Do you have what it takes?

I would say yes. Without even knowing anything about it – or you!

So why would I so boldly say that you have what it takes?

Well, I say it because I believe very strongly that whenever we REALLY decide to do something, we find a way, we get there, we do it, we don’t give up. I’ve seen it numerous times with others as well as myself – and I’m sure you have too.

If it’s not important enough, we give up, we find excuses for not doing it, we get distracted by other things.

So if it’s important enough for you, you will find a way – you will have what it takes.

So to have what it takes, take the time to do the following:

  • Think about what you want – or even more importantly what you choose (oh, there’s a big difference between what we WANT and what we CHOOSE – just taste the two words and feel the power of making a CHOICE)
  • Set up your goal, and plan for how to get there
  • Choose your mindset. Believe that you can achieve it. Choose the thoughts you want to think to be in the mindset that will take you there. (eg. I can do this. I choose to achieve this goal. All results take me a step further)
  • Just do it! Even if it’s not perfect, move your plan into action, try things out.
  • Value the results you get. Remember that it took Edison thousands of attempts before he finally invented the lightbulb – and he valued every single “failure” as an important stepping stone for what to try or not try next. Imagine if he had given up? We had all been in the dark (sorry, couldn’t resist that one:-))
  • Keep trying, keep adjusting. If it’s not working, try something new.

You’ve got what it takes.

The only question is this: What is it that you choose to go for?

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Another great TED talk, this time on “Everyday Leadership” by Drew Dudley.

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Interesting talk on leadership by Simon Sinek

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Enough is enough!

It’s time for a rethink! Now! 

Rational competence and rational solutions are hailed in most organizations. 

Yeah, so what? you may think. And you would be right; it may not be a bad thing in and of itself, but the social aspect of the work place; how well people understand each other, how people communicate and work together is even more important! And for too long this has been ignored by many companies and institutions. There are probably rational reasons for this, such as believing that it’s not important or that it’s hard to impact or control.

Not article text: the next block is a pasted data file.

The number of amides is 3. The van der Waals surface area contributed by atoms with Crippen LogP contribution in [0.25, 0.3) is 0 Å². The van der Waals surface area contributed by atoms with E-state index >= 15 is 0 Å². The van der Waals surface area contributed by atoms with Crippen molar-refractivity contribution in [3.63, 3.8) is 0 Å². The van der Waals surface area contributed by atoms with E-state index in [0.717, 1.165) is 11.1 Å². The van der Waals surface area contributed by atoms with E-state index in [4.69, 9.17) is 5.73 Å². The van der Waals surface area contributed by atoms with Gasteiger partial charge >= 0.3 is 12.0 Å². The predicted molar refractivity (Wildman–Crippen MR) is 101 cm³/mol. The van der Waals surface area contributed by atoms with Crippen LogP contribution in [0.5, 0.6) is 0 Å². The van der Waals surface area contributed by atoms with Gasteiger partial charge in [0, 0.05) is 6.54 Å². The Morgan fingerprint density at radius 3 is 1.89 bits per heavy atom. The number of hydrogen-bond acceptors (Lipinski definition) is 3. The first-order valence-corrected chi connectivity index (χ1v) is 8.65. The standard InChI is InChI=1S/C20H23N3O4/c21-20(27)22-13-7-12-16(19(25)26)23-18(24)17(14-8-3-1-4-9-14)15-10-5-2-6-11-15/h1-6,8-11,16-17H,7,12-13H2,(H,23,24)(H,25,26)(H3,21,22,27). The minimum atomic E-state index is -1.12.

BUT it cannot be swept under the carpet! Organizations that which to achieve the best possible results ignore this at their own risk. 

Recent brain research shows that social contact is a bigger motivation factor that money or even physcial needs (read more in Why Organizations Fail by David Rock). And this is of course not a new human phenomenon, it’s as old as the human race – but most organizational systems are structured in such a way that it doesn’t factor in these very human needs enough. Even though the systems, the infrastructure are created by people! It is as if we thing that business is something purely rational….

Personally I’ve lost count of how many people I have met over the years whom expressed that they are expected to be rational at work, and nothing else. And at least as many who have shared their frustration with not feeling understood by others at work…..

With this in mind it is not so strange then that so many change initiatives fail (70%!).   Rational thinking doesn’t work when the emtions are engaged through fear and concern during change. And if most of the change communication focus on the rational reasons for change (“surely people must understand that….”) then it’s probably not so strange the people resists change which makes the process slow and unwieldy and the chance of success is minimised. 

Organisations that want to succeed now and maybe even more importantly in the long run, need to consider these very human aspects of business much more than they do today. 

  • Hire/develop leaders with both rational and social competence 
  • Develop/train employees in communication, self awareness and self leadership, empathy and co-operation 
  • And use the infrastructure/organizational systems as a way to work effectively together, not just as a rational system 

What do you think? It’s time for a rethink, isn’t it! Elisabet Vinberg Hearn, MBA Leadership & Sustainability

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